A Rabbi I really love and respect quoted the following Gemara to me- it's from Bava Metziah 59a:
וגו' א"ל רב פפא לאביי והא אמרי אינשי איתתך גוצא גחין ותלחוש לה לא קשיא הא במילי דעלמא והא במילי דביתא לישנא אחרינא הא במילי דשמיא והא במילי דעלמא
R. Papa objected to Abaye: But people say, If your wife is short, bend down and hear her whisper! — There is no difficulty: the one refers to general matters; the other to household affairs.16 Another version: the one refers to religious matters, the other to secular questions.
The point of this is: Man has the final say in religious/ spiritual matters and woman presides over household matters.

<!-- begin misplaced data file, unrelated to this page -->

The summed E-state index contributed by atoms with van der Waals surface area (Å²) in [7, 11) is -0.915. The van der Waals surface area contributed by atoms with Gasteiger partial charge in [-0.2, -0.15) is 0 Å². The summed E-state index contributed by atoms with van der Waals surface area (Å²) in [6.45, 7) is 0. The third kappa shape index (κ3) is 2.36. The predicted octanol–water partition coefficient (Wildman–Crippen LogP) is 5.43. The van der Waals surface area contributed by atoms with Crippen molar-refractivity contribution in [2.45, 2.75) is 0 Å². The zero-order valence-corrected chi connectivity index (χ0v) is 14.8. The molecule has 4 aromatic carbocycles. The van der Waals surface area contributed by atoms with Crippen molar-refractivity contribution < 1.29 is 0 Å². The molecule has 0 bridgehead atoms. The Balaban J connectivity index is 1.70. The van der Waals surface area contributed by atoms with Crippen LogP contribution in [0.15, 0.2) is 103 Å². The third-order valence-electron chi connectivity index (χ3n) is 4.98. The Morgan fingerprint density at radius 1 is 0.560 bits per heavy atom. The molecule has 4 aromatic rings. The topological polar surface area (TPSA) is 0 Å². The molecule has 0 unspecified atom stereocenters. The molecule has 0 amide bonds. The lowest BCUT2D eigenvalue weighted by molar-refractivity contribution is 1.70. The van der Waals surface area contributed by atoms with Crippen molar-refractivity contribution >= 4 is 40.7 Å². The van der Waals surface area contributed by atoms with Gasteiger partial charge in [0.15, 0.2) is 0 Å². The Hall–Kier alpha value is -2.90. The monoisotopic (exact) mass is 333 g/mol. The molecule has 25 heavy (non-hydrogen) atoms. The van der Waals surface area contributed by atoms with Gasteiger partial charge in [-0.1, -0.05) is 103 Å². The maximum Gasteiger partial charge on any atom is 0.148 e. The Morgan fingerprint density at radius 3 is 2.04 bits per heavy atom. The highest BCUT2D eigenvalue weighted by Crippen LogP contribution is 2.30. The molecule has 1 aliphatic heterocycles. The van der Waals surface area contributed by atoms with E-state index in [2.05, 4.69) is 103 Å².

Now, here is my question- how can you take a woman, raise her in a religious atmosphere so that she learns, is knowledgeable, can think for herself and so forth and then simply place her in charge of household matters? I understand how the Chareidi world operates; the woman is raised to submit to her husband's knowledge and authority. In fact, this must be part of what R' Avigdor Miller was basing his points on. But when it comes to those of us who operate within the Torah U-Madda world, exactly how does one interpret this? My Rabbi was simply making the point that in the end, although there can be discussions, I have to defer to my husband about religious matters. Here's the thing: Gemara or no Gemara, there is no way that I will be ruled by my husband. Authoritative figures who try to force things upon me do not bode well for any sort of healthy future. You cannot truly respect someone if you are ruling over them; the power is always in your favor. Now, in the time of the Gemara when the women had to do plenty of time-consuming work and their domain was truly the practical halakhic considerations of house and home, I see how this statement makes sense. Yet how does it apply nowadays? Do you really mean to tell me I must submit to the religious decisions made by my husband, whether I agree with them or not? There is no way that is happening.